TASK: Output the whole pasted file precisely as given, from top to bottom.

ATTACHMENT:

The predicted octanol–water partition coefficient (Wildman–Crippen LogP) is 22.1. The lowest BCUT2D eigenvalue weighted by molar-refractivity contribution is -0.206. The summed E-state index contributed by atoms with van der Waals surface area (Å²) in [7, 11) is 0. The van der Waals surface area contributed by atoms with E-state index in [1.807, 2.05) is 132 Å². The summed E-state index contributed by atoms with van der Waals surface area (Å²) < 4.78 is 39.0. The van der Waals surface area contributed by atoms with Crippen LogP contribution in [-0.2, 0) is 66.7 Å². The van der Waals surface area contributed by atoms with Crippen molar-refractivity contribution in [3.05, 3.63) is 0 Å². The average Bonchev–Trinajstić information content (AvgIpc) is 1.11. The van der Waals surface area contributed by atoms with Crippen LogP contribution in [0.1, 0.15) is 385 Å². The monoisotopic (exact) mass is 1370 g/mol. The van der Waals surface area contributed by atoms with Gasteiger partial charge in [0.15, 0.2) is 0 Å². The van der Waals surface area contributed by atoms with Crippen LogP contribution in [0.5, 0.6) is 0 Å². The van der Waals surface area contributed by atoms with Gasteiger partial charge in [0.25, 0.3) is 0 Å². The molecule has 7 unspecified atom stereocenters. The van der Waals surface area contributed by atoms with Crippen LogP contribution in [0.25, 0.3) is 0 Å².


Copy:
The predicted octanol–water partition coefficient (Wildman–Crippen LogP) is 22.1. The lowest BCUT2D eigenvalue weighted by molar-refractivity contribution is -0.206. The summed E-state index contributed by atoms with van der Waals surface area (Å²) in [7, 11) is 0. The van der Waals surface area contributed by atoms with E-state index in [1.807, 2.05) is 132 Å². The summed E-state index contributed by atoms with van der Waals surface area (Å²) < 4.78 is 39.0. The van der Waals surface area contributed by atoms with Crippen LogP contribution in [-0.2, 0) is 66.7 Å². The van der Waals surface area contributed by atoms with Crippen molar-refractivity contribution in [3.05, 3.63) is 0 Å². The average Bonchev–Trinajstić information content (AvgIpc) is 1.11. The van der Waals surface area contributed by atoms with Crippen LogP contribution in [0.1, 0.15) is 385 Å². The monoisotopic (exact) mass is 1370 g/mol. The van der Waals surface area contributed by atoms with Gasteiger partial charge in [0.15, 0.2) is 0 Å². The van der Waals surface area contributed by atoms with Crippen LogP contribution in [0.5, 0.6) is 0 Å². The van der Waals surface area contributed by atoms with Gasteiger partial charge in [0.25, 0.3) is 0 Å². The molecule has 7 unspecified atom stereocenters. The van der Waals surface area contributed by atoms with Crippen LogP contribution in [0.25, 0.3) is 0 Å².